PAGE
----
A FAMOUS MISCONCEPTION
Do you understand what multicollinearity is? To clarify, do you truly grasp the concept of multicollinearity and how to detect it?
If your answer involves recognizing multicollinearity as a high correlation among independent variables in a regression model, detected by examining the correlation matrix, then your understanding is only partially correct.
This is a common misconception, so don’t be concerned. A quick internet search will reveal numerous tutorials echoing this oversimplified interpretation of multicollinearity. In fact, I would encourage you to take a brief pause from this article and explore the prevailing internet literature on the subject. You’ll find that a significant majority, perhaps 99% of the available texts, propagate this same misunderstanding.
FIRST, WHAT IS MULTICOLLINEARITY?
In Data Science, when we discuss multicollinearity, we often grapple with the assumptions of linear regression. Specifically, we’re examining an independent variable that is influenced by one or more other independent variables. As pointed out in chapter 3 of “Introductory Econometrics” by Jeffrey Wooldridge, these assumptions help us derive the estimators known as BLUE (Best Linear Unbiased Estimators). Remember, our focus here is not on the validity of the regression and its predictions, but on the estimators!
Let’s say you decide to investigate this relationship by examining the correlation matrix (more specifically, Pearson Coefficients), as many tutorials suggest. Consider a scenario where nine independent variables collectively “explain” the tenth variable. If these nine variables account for only 5–25% of the variance of the last variable, the correlation matrix will exhibit only low values, even though we face a case of perfect multicollinearity. You see the issue? We have the most severe case of multicollinearity, which the correlation matrix fails to detect. That’s a major problem.
HOW TO CAPTURE MULTICOLLINEARITY?
So, how do we check for multicollinearity then?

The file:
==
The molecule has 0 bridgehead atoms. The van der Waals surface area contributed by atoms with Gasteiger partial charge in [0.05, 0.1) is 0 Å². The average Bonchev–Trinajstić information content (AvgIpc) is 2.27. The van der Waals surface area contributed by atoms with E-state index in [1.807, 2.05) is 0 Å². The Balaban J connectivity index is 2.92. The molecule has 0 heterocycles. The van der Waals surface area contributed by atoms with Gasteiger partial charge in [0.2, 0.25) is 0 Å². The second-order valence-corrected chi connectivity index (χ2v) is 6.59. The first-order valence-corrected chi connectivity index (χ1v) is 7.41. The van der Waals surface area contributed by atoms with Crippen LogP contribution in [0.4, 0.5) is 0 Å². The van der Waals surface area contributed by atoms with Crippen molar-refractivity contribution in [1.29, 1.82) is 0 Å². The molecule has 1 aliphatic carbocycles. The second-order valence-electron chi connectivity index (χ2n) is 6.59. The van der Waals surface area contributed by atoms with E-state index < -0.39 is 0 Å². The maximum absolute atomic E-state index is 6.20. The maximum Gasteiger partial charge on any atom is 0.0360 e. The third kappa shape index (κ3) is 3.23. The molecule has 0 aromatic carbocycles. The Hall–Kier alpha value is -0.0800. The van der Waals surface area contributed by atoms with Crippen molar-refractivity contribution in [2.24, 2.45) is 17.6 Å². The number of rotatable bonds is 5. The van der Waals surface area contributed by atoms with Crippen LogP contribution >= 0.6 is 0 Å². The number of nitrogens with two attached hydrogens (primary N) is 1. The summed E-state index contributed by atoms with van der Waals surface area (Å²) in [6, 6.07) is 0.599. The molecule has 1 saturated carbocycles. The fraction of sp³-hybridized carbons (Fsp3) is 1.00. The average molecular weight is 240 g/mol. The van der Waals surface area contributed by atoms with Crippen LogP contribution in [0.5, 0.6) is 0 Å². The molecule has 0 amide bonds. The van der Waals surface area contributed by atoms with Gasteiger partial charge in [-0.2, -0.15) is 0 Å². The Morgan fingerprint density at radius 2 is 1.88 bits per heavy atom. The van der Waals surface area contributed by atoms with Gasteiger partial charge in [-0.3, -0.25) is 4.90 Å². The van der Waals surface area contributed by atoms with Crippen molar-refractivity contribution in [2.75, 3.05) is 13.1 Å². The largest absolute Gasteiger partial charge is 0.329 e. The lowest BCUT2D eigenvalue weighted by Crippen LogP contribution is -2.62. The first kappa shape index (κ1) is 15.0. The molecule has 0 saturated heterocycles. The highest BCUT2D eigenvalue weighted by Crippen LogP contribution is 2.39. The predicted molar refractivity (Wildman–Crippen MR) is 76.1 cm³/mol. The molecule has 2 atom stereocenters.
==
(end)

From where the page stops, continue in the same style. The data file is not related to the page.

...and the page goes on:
In this case, we use the metric called VIF, variance inflation factor. The formula for VIF is shown in the image below:
What VIF does is rather intuitive: for each independent variable, it runs a regression using that variable as the dependent variable and the remaining variables as predictors. The objective is to calculate the R-squared value of this regression, which signifies the proportion of the variance in the ‘dependent’ variable that can be predicted from the ‘independent’ variables. This R-squared value is then incorporated into the above formula, and a higher R-squared leads to a correspondingly higher VIF.
In other words, VIF gauges to what extent the variability of an independent variable can be explained by the other independent variables. A high VIF indicates that the associated independent variable is highly collinear with the other variables in the model.
For instance, if the R-squared is high, let’s say 0.9, you’ll have a high VIF, as well — for this example, VIF = 10. That’s why when we have a high VIF, we know there is a multicollinearity issue. Note that the regression doesn’t look at variables in pairs, but rather one variable in relation to the others. That’s why we can capture cases of multicollinearity that the correlation matrix can’t.
WRAPPING UP (AND ONE LAST ISSUE)
Furthermore, as already mentioned before, another common misconception is to say that your linear regression is not valid if it violates the assumption of perfect multicollinearity. You see, multicollinearity impacts the coefficients, making their statistical tests unreliable. However, it’s not ruining your prediction. In fact, it is part of a Gauss-Markov assumption when we seek estimators called BLUE (best linear unbiased estimators). Therefore, your regression can still work very well, depending on its use.
I trust you found this article both enjoyable and insightful. If I’ve addressed issues present in your own tutorials, please accept my apologies in advance. I assure you it’s not about placing blame. My intention is to help students navigate some common misconceptions that often circulate on the internet.
If you speak Portuguese, you can find more content on my Ig @universidadedosdados. For English speakers, you can reach me on my Linkedin (https://www.linkedin.com/in/andreyukio/) or Kaggle (https://www.kaggle.com/andreyukio).
PS.: My first encounter with the distinction between multicollinearity and linear correlation was on Quora, through an answer by Peter Flom. It was enlightening! Despite my master’s in Economics, I had issues distinguishing between prediction and inference, and these forums greatly assisted me. My sincere thanks to those who assist the community, whether by participating in posts and discussions, or merely engaging in them.